Authorities in New York said they have charged 37 people with using a computer virus to steal more than $3 million from dozens of individuals, banks and other businesses.
As many as 70 people were arrested Thursday, media reports said, including a number of students in the U.S. on college visas who were recruited through social media channels to act as "mules" to open accounts to move the money overseas.
The FBI in New York said it charged 37 people in 21 separate cases. An agency spokesman declined Friday to say if any credit union accounts were targeted by the cyber thieves.
The suspects are primarily citizens of Russia, Belarus, Ukraine and other Eastern European countries. They are accused of using variants of the Zeus Trojan malware to steal passwords, account numbers and other data used to access accounts and transfer money.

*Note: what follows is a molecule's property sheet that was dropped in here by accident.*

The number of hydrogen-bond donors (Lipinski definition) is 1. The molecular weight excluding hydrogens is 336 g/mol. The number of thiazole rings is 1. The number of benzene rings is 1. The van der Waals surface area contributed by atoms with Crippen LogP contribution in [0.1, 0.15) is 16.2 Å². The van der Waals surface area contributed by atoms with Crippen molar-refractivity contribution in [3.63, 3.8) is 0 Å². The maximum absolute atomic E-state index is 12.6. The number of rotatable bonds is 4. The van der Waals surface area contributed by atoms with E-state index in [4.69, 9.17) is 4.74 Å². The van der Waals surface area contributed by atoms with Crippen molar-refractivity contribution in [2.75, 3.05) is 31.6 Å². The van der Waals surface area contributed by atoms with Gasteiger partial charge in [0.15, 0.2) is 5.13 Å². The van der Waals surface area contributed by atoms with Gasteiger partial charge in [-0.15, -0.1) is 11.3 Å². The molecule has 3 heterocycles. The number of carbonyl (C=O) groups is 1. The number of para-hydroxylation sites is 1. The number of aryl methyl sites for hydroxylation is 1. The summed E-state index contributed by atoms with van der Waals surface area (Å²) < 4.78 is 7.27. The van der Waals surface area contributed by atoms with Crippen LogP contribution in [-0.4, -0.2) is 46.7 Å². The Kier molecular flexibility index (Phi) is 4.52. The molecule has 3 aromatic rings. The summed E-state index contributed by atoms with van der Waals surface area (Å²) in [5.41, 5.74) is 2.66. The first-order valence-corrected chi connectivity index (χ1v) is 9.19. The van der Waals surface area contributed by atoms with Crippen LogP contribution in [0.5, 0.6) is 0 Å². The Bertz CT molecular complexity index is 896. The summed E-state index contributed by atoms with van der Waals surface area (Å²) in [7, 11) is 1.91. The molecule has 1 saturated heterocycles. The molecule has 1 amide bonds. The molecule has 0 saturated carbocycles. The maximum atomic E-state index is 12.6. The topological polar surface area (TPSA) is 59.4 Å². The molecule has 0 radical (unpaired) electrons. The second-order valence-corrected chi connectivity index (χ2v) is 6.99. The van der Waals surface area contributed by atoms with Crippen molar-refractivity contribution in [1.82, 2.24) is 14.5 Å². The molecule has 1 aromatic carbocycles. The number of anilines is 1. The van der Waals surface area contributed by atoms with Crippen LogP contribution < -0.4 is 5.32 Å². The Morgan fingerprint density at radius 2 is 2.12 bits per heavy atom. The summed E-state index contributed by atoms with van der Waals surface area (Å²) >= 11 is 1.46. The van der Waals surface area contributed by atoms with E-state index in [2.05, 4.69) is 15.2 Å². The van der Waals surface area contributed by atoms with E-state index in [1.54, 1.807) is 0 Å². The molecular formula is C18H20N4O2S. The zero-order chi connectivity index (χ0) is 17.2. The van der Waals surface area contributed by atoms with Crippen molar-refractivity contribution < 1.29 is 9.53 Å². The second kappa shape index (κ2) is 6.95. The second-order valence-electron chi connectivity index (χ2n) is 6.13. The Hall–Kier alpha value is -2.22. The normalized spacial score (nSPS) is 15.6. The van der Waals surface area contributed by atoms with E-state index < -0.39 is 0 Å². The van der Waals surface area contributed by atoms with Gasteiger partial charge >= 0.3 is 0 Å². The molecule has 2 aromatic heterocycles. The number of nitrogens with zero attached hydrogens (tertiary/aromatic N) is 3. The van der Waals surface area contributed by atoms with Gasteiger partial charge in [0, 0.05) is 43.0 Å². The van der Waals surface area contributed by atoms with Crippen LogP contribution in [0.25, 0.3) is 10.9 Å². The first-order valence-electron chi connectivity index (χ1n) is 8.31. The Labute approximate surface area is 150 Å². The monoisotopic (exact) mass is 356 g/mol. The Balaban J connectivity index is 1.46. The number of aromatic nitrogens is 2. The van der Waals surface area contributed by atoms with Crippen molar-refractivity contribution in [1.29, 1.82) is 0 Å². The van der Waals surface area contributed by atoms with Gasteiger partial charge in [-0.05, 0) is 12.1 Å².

"The modern, high-tech bank heist does not require a gun, a mask, a note or a getaway car. It requires only the Internet and ingenuity, and it can be accomplished in the blink of an eye and with the click of a mouse," said Manhattan U.S. Attorney Preet Bharara.
The New York arrests followed by a day a similar crackdown in London that netted 19 suspects